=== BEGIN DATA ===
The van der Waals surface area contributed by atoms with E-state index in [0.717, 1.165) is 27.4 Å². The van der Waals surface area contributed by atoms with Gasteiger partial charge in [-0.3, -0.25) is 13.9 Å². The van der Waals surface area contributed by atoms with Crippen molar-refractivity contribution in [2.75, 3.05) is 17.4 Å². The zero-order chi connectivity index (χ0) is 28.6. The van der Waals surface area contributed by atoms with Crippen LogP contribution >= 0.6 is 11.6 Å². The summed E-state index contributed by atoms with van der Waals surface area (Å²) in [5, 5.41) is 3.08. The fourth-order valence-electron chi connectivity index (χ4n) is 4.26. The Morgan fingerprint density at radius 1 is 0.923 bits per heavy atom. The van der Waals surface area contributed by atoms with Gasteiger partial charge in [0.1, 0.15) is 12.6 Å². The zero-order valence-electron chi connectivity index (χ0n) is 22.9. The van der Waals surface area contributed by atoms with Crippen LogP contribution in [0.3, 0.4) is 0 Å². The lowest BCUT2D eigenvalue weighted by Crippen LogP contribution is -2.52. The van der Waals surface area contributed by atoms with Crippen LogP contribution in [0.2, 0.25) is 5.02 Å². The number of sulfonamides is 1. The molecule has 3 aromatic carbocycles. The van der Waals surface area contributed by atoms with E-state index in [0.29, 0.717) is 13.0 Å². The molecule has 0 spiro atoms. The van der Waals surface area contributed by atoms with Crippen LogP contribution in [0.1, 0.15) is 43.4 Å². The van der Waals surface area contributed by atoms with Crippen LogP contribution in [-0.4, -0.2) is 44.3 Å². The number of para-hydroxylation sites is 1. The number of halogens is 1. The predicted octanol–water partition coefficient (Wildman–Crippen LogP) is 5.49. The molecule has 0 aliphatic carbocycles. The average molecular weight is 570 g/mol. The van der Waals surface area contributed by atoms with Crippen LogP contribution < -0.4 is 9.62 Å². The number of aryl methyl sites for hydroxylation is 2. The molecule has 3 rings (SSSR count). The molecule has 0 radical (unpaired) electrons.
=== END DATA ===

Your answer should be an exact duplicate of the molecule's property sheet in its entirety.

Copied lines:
The van der Waals surface area contributed by atoms with E-state index in [0.717, 1.165) is 27.4 Å². The van der Waals surface area contributed by atoms with Gasteiger partial charge in [-0.3, -0.25) is 13.9 Å². The van der Waals surface area contributed by atoms with Crippen molar-refractivity contribution in [2.75, 3.05) is 17.4 Å². The zero-order chi connectivity index (χ0) is 28.6. The van der Waals surface area contributed by atoms with Crippen LogP contribution >= 0.6 is 11.6 Å². The summed E-state index contributed by atoms with van der Waals surface area (Å²) in [5, 5.41) is 3.08. The fourth-order valence-electron chi connectivity index (χ4n) is 4.26. The Morgan fingerprint density at radius 1 is 0.923 bits per heavy atom. The van der Waals surface area contributed by atoms with Gasteiger partial charge in [0.1, 0.15) is 12.6 Å². The zero-order valence-electron chi connectivity index (χ0n) is 22.9. The van der Waals surface area contributed by atoms with Crippen LogP contribution in [0.3, 0.4) is 0 Å². The lowest BCUT2D eigenvalue weighted by Crippen LogP contribution is -2.52. The van der Waals surface area contributed by atoms with Crippen LogP contribution in [0.2, 0.25) is 5.02 Å². The number of sulfonamides is 1. The molecule has 3 aromatic carbocycles. The van der Waals surface area contributed by atoms with E-state index in [0.29, 0.717) is 13.0 Å². The molecule has 0 spiro atoms. The van der Waals surface area contributed by atoms with Crippen LogP contribution in [0.1, 0.15) is 43.4 Å². The van der Waals surface area contributed by atoms with Crippen LogP contribution in [-0.4, -0.2) is 44.3 Å². The number of para-hydroxylation sites is 1. The number of halogens is 1. The predicted octanol–water partition coefficient (Wildman–Crippen LogP) is 5.49. The molecule has 0 aliphatic carbocycles. The average molecular weight is 570 g/mol. The van der Waals surface area contributed by atoms with Crippen LogP contribution < -0.4 is 9.62 Å². The number of aryl methyl sites for hydroxylation is 2. The molecule has 3 rings (SSSR count). The molecule has 0 radical (unpaired) electrons.